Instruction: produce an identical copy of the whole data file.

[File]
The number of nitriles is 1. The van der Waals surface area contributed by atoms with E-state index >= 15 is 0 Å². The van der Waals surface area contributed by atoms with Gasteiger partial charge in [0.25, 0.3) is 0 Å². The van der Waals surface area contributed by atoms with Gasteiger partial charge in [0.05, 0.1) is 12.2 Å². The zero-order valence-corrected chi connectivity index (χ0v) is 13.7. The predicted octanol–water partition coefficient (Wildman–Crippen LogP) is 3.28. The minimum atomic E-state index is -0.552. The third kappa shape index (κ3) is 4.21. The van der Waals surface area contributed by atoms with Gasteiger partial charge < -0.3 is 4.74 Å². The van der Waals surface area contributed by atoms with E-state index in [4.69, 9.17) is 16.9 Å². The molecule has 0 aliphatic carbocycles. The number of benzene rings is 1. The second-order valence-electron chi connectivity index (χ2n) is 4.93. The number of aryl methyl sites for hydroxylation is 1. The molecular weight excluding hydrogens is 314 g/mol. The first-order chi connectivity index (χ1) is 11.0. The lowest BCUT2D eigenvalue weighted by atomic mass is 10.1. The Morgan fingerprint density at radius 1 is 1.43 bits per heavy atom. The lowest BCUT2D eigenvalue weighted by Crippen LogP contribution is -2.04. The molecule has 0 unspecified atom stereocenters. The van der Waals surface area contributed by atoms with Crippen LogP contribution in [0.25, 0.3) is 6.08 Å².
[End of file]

The number of nitriles is 1. The van der Waals surface area contributed by atoms with E-state index >= 15 is 0 Å². The van der Waals surface area contributed by atoms with Gasteiger partial charge in [0.25, 0.3) is 0 Å². The van der Waals surface area contributed by atoms with Gasteiger partial charge in [0.05, 0.1) is 12.2 Å². The zero-order valence-corrected chi connectivity index (χ0v) is 13.7. The predicted octanol–water partition coefficient (Wildman–Crippen LogP) is 3.28. The minimum atomic E-state index is -0.552. The third kappa shape index (κ3) is 4.21. The van der Waals surface area contributed by atoms with Gasteiger partial charge < -0.3 is 4.74 Å². The van der Waals surface area contributed by atoms with E-state index in [4.69, 9.17) is 16.9 Å². The molecule has 0 aliphatic carbocycles. The number of benzene rings is 1. The second-order valence-electron chi connectivity index (χ2n) is 4.93. The number of aryl methyl sites for hydroxylation is 1. The molecular weight excluding hydrogens is 314 g/mol. The first-order chi connectivity index (χ1) is 11.0. The lowest BCUT2D eigenvalue weighted by atomic mass is 10.1. The Morgan fingerprint density at radius 1 is 1.43 bits per heavy atom. The lowest BCUT2D eigenvalue weighted by Crippen LogP contribution is -2.04. The molecule has 0 unspecified atom stereocenters. The van der Waals surface area contributed by atoms with Crippen LogP contribution in [0.25, 0.3) is 6.08 Å².